pedestrians and cyclists will occur), since we are aware that
pedestrians frequently walk on it.

We think that Cycling Level of Service (CLOS) scores should have been
presented alongside the consultation maps, in order to better inform
responses to this consultation. The omission of CLOS scores for a
‘cycling’ budget line scheme, together with the schematic nature of the
plans presented to the public, makes it harder for respondents to assess
the proposals.

OVERARCHING OBSERVATIONS
1. We have previously raised concerns about the apparent lack of
governance of Quietway proposals in the borough of Wandsworth, allowing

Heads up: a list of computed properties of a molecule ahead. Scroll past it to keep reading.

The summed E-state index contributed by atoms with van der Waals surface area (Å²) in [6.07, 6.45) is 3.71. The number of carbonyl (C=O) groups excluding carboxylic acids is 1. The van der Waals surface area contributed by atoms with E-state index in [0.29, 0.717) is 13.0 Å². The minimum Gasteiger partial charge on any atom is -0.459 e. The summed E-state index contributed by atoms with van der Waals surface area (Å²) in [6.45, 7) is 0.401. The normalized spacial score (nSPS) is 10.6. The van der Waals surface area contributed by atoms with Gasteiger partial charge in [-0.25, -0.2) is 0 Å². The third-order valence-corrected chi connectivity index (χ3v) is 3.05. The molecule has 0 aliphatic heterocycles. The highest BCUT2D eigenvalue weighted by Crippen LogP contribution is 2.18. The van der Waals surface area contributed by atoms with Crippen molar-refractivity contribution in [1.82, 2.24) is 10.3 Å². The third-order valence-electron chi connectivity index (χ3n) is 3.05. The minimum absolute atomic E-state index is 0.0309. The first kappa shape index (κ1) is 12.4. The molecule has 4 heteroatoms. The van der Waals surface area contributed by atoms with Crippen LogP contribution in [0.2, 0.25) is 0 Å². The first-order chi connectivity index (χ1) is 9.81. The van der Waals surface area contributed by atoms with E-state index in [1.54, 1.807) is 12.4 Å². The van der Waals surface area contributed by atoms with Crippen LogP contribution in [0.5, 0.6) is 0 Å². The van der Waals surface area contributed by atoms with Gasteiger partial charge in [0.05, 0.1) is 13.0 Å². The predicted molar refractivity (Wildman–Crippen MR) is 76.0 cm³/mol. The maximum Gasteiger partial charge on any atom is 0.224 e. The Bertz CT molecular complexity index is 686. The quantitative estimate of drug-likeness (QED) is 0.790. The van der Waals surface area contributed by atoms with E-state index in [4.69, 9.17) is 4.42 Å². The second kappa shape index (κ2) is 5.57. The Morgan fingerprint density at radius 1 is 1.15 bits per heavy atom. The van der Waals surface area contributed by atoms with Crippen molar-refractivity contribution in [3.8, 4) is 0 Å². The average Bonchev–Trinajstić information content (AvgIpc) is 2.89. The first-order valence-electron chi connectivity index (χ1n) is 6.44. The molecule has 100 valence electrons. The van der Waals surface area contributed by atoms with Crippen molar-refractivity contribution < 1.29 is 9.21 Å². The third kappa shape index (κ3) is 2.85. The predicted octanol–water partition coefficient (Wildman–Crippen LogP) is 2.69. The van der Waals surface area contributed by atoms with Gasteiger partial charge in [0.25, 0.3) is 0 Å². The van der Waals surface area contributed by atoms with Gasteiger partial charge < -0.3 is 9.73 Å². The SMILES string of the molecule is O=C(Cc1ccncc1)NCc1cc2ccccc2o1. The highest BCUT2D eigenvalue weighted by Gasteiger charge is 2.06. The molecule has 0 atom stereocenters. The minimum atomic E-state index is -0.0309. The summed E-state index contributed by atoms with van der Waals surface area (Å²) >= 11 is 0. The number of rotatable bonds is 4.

through weak or conflict-inducing proposals (e.g. between pedestrians
and cyclists at Earlsfield Station, in relation to Quietway 4). There
appears to be a lack of meaningful scrutiny of proposals by the relevant
Wandsworth OSC and, further by the Quietways team at TfL. This again
raises the question of who is in charge of quality control on the
Mayor’s Quietway programme.

2. The lack of substantive proposed measures (other than removal of two
bollards) to improve ease of use of a short shared use link on Housing
Department land west of Borrodaile Road suggests a lack of ‘buy-in’ from
Housing Department officers to Wandworth Council’s cycling strategy. We
think that work is needed internally within Wandsworth Council to ensure
that the Wandsworth Cycling Strategy is not seen as sitting solely
within the ‘transport’ brief.

ENDS